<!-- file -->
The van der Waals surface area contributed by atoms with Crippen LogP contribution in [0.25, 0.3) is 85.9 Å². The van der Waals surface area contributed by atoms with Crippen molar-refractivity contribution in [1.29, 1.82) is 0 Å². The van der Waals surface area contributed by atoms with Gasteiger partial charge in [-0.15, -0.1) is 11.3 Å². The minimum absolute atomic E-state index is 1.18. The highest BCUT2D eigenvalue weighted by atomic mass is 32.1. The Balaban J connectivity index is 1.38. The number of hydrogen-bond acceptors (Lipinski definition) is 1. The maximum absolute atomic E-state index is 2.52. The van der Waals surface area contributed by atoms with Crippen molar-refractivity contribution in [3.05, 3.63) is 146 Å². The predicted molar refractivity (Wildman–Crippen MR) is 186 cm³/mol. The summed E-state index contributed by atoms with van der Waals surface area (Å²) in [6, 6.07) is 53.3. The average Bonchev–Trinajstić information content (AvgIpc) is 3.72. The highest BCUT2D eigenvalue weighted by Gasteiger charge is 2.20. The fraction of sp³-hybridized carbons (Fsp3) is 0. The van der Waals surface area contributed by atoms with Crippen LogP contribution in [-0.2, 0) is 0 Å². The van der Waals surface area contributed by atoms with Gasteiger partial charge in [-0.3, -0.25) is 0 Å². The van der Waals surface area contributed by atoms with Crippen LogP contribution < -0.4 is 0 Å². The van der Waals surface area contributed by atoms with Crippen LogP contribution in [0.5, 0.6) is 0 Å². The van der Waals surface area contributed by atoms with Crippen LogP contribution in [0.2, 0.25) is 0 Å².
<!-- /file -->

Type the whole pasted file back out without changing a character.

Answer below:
The van der Waals surface area contributed by atoms with Crippen LogP contribution in [0.25, 0.3) is 85.9 Å². The van der Waals surface area contributed by atoms with Crippen molar-refractivity contribution in [1.29, 1.82) is 0 Å². The van der Waals surface area contributed by atoms with Gasteiger partial charge in [-0.15, -0.1) is 11.3 Å². The minimum absolute atomic E-state index is 1.18. The highest BCUT2D eigenvalue weighted by atomic mass is 32.1. The Balaban J connectivity index is 1.38. The number of hydrogen-bond acceptors (Lipinski definition) is 1. The maximum absolute atomic E-state index is 2.52. The van der Waals surface area contributed by atoms with Crippen molar-refractivity contribution in [3.05, 3.63) is 146 Å². The predicted molar refractivity (Wildman–Crippen MR) is 186 cm³/mol. The summed E-state index contributed by atoms with van der Waals surface area (Å²) in [6, 6.07) is 53.3. The average Bonchev–Trinajstić information content (AvgIpc) is 3.72. The highest BCUT2D eigenvalue weighted by Gasteiger charge is 2.20. The fraction of sp³-hybridized carbons (Fsp3) is 0. The van der Waals surface area contributed by atoms with Crippen LogP contribution in [-0.2, 0) is 0 Å². The van der Waals surface area contributed by atoms with Gasteiger partial charge in [-0.3, -0.25) is 0 Å². The van der Waals surface area contributed by atoms with Crippen LogP contribution < -0.4 is 0 Å². The van der Waals surface area contributed by atoms with Crippen LogP contribution in [0.5, 0.6) is 0 Å². The van der Waals surface area contributed by atoms with Crippen LogP contribution in [0.2, 0.25) is 0 Å².